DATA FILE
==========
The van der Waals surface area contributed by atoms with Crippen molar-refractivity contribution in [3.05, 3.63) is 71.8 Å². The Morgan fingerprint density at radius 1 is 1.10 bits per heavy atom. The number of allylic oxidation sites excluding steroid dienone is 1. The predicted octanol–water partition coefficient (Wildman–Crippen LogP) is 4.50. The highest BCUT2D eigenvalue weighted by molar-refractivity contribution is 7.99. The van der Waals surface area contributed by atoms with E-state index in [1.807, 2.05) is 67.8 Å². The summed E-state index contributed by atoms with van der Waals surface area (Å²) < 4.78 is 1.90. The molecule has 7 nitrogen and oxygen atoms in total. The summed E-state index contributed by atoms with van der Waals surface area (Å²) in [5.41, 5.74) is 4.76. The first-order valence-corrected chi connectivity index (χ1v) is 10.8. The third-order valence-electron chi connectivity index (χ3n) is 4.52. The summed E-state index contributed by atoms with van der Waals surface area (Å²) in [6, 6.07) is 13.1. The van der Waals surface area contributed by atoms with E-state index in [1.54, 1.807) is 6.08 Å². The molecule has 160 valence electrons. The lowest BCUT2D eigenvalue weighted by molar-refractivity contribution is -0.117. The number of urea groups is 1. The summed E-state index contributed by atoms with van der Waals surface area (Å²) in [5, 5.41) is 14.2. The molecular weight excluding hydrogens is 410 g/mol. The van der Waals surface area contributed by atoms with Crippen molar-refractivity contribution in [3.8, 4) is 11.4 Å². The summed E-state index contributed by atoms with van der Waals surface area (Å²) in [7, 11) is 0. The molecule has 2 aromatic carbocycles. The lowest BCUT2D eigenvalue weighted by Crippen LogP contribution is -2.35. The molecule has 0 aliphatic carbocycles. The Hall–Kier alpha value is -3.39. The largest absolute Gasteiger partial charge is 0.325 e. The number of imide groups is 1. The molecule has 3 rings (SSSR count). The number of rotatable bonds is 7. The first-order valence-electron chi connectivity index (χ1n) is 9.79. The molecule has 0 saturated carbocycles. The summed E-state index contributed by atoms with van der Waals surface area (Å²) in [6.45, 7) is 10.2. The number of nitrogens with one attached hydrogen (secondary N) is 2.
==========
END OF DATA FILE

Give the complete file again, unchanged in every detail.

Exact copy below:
The van der Waals surface area contributed by atoms with Crippen molar-refractivity contribution in [3.05, 3.63) is 71.8 Å². The Morgan fingerprint density at radius 1 is 1.10 bits per heavy atom. The number of allylic oxidation sites excluding steroid dienone is 1. The predicted octanol–water partition coefficient (Wildman–Crippen LogP) is 4.50. The highest BCUT2D eigenvalue weighted by molar-refractivity contribution is 7.99. The van der Waals surface area contributed by atoms with E-state index in [1.807, 2.05) is 67.8 Å². The summed E-state index contributed by atoms with van der Waals surface area (Å²) < 4.78 is 1.90. The molecule has 7 nitrogen and oxygen atoms in total. The summed E-state index contributed by atoms with van der Waals surface area (Å²) in [5.41, 5.74) is 4.76. The first-order valence-corrected chi connectivity index (χ1v) is 10.8. The third-order valence-electron chi connectivity index (χ3n) is 4.52. The summed E-state index contributed by atoms with van der Waals surface area (Å²) in [6, 6.07) is 13.1. The van der Waals surface area contributed by atoms with E-state index in [1.54, 1.807) is 6.08 Å². The molecule has 160 valence electrons. The lowest BCUT2D eigenvalue weighted by molar-refractivity contribution is -0.117. The number of urea groups is 1. The summed E-state index contributed by atoms with van der Waals surface area (Å²) in [5, 5.41) is 14.2. The molecular weight excluding hydrogens is 410 g/mol. The van der Waals surface area contributed by atoms with Crippen molar-refractivity contribution in [3.8, 4) is 11.4 Å². The summed E-state index contributed by atoms with van der Waals surface area (Å²) in [7, 11) is 0. The molecule has 2 aromatic carbocycles. The lowest BCUT2D eigenvalue weighted by Crippen LogP contribution is -2.35. The molecule has 0 aliphatic carbocycles. The Hall–Kier alpha value is -3.39. The largest absolute Gasteiger partial charge is 0.325 e. The number of imide groups is 1. The molecule has 3 rings (SSSR count). The number of rotatable bonds is 7. The first-order valence-electron chi connectivity index (χ1n) is 9.79. The molecule has 0 saturated carbocycles. The summed E-state index contributed by atoms with van der Waals surface area (Å²) in [6.45, 7) is 10.2. The number of nitrogens with one attached hydrogen (secondary N) is 2.